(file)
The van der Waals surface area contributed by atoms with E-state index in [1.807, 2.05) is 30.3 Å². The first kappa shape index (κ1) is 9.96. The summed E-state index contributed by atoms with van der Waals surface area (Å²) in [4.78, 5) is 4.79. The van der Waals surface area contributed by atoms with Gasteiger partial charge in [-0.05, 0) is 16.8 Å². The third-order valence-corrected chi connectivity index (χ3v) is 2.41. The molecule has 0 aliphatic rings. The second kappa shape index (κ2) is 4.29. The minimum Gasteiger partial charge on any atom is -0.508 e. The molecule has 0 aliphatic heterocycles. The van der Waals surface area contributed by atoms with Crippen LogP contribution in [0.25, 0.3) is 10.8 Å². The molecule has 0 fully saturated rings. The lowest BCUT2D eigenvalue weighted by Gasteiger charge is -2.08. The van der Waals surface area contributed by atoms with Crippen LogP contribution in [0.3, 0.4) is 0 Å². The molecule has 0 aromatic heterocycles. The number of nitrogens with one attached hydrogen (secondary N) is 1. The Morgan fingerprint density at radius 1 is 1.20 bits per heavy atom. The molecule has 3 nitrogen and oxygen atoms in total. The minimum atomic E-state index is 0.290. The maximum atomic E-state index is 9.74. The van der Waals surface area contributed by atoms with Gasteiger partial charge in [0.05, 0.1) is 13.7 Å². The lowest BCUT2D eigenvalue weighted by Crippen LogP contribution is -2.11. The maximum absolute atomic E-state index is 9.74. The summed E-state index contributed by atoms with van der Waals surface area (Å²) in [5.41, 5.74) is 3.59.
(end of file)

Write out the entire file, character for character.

The van der Waals surface area contributed by atoms with E-state index in [1.807, 2.05) is 30.3 Å². The first kappa shape index (κ1) is 9.96. The summed E-state index contributed by atoms with van der Waals surface area (Å²) in [4.78, 5) is 4.79. The van der Waals surface area contributed by atoms with Gasteiger partial charge in [-0.05, 0) is 16.8 Å². The third-order valence-corrected chi connectivity index (χ3v) is 2.41. The molecule has 0 aliphatic rings. The second kappa shape index (κ2) is 4.29. The minimum Gasteiger partial charge on any atom is -0.508 e. The molecule has 0 aliphatic heterocycles. The van der Waals surface area contributed by atoms with Crippen LogP contribution in [0.25, 0.3) is 10.8 Å². The molecule has 0 fully saturated rings. The lowest BCUT2D eigenvalue weighted by Gasteiger charge is -2.08. The van der Waals surface area contributed by atoms with Crippen LogP contribution in [0.3, 0.4) is 0 Å². The molecule has 0 aromatic heterocycles. The number of nitrogens with one attached hydrogen (secondary N) is 1. The Morgan fingerprint density at radius 1 is 1.20 bits per heavy atom. The molecule has 3 nitrogen and oxygen atoms in total. The minimum atomic E-state index is 0.290. The maximum atomic E-state index is 9.74. The van der Waals surface area contributed by atoms with Gasteiger partial charge in [0.05, 0.1) is 13.7 Å². The lowest BCUT2D eigenvalue weighted by Crippen LogP contribution is -2.11. The maximum absolute atomic E-state index is 9.74. The summed E-state index contributed by atoms with van der Waals surface area (Å²) in [5.41, 5.74) is 3.59.